As adults we all like to see results, whether it’s development of muscle after a month of sticking to a new gym routine or enjoying the sparkle of a newly organized and spring cleaned room; so why should we expect our kids to feel any differently? Make sure you spend some time doing things with immediate results (i.e. weeding and harvesting) whereas other times you focus attention on activities that don’t produce a bounty or visible results right away (like watering or seeding).

8 Consider Timing Your Harvest

Try to plant a garden with a variety of seedlings that will mature and be picking-ready at different times: baby carrots and romaine lettuce can be harvested just 30 days after planted. By staggering your harvest season there will be a greater period of reward in the garden. For later harvest items consider planting some larger root vegetables that won’t be ready to eat until autumn.

7 Look at Seeds and Seedlings that are Easier for Smaller Hands to Plant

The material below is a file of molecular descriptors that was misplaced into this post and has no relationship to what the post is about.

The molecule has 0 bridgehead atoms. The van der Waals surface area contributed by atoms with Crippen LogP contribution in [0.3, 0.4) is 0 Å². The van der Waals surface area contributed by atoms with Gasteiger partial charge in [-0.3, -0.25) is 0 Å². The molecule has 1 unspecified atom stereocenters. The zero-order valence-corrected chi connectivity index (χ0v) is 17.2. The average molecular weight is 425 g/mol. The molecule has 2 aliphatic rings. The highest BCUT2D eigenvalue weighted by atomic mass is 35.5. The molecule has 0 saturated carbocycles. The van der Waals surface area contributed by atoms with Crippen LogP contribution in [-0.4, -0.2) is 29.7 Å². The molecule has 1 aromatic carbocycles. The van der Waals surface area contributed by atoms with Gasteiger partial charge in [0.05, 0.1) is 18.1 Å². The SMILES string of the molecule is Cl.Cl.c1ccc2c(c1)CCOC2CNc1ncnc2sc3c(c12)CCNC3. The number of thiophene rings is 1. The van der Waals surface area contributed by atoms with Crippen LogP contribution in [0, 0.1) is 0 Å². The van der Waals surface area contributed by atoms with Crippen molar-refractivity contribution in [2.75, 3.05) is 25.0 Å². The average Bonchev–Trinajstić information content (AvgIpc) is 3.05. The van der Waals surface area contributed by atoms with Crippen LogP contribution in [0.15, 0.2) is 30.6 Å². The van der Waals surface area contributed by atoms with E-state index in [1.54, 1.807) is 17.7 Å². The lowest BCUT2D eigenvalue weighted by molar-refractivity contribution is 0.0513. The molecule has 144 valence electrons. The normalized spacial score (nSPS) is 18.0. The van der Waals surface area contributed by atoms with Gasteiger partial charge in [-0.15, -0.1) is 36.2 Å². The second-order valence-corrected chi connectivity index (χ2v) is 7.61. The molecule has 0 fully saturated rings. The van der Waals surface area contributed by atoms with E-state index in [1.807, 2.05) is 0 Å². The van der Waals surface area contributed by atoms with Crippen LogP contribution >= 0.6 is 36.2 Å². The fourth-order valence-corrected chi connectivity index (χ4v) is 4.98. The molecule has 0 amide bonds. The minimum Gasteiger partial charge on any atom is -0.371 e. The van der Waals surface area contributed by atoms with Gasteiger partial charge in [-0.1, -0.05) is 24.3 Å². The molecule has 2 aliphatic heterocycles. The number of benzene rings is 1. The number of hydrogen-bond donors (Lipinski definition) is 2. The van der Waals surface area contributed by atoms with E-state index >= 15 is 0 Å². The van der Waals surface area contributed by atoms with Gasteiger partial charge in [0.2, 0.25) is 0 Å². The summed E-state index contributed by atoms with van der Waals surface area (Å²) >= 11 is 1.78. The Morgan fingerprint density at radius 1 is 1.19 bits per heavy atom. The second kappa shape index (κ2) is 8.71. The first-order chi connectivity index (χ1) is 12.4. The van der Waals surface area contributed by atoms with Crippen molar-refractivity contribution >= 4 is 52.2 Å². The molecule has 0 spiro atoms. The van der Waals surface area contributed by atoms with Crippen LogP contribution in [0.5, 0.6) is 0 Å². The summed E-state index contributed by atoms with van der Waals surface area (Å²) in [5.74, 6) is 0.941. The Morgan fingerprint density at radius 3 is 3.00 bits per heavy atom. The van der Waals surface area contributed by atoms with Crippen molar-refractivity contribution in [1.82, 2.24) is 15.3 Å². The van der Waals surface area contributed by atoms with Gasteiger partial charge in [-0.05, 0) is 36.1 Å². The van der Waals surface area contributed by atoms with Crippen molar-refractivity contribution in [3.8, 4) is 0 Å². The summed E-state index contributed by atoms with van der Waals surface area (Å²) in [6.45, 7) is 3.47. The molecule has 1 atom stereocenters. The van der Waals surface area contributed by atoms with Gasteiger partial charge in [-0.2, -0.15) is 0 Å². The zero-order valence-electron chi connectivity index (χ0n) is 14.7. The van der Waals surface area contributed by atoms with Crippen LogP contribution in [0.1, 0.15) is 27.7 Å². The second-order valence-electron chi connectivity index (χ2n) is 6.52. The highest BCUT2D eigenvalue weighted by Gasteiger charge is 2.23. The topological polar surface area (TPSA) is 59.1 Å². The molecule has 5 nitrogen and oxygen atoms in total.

If you want to get your little one to help you plant the garden you’ll probably want to reserve specific seeds for them. Very young kids have tiny hands and may have an easier time with smaller seeds than an adult might. For other kids who might do better with larger seeds consider giving them bean, melon, squash or marigold seeds.  

6 Label Your Garden

Expand the activity by getting your kids to create flags or labels for what they’ve planted. These can be as practical or elaborate as you want with a variety of crafts available for inspiration. For older kids it can be a good way to practice their spelling or drawing pictures of the various crops that will be coming in the weeks and months ahead.  

5 Let Them Get Dirty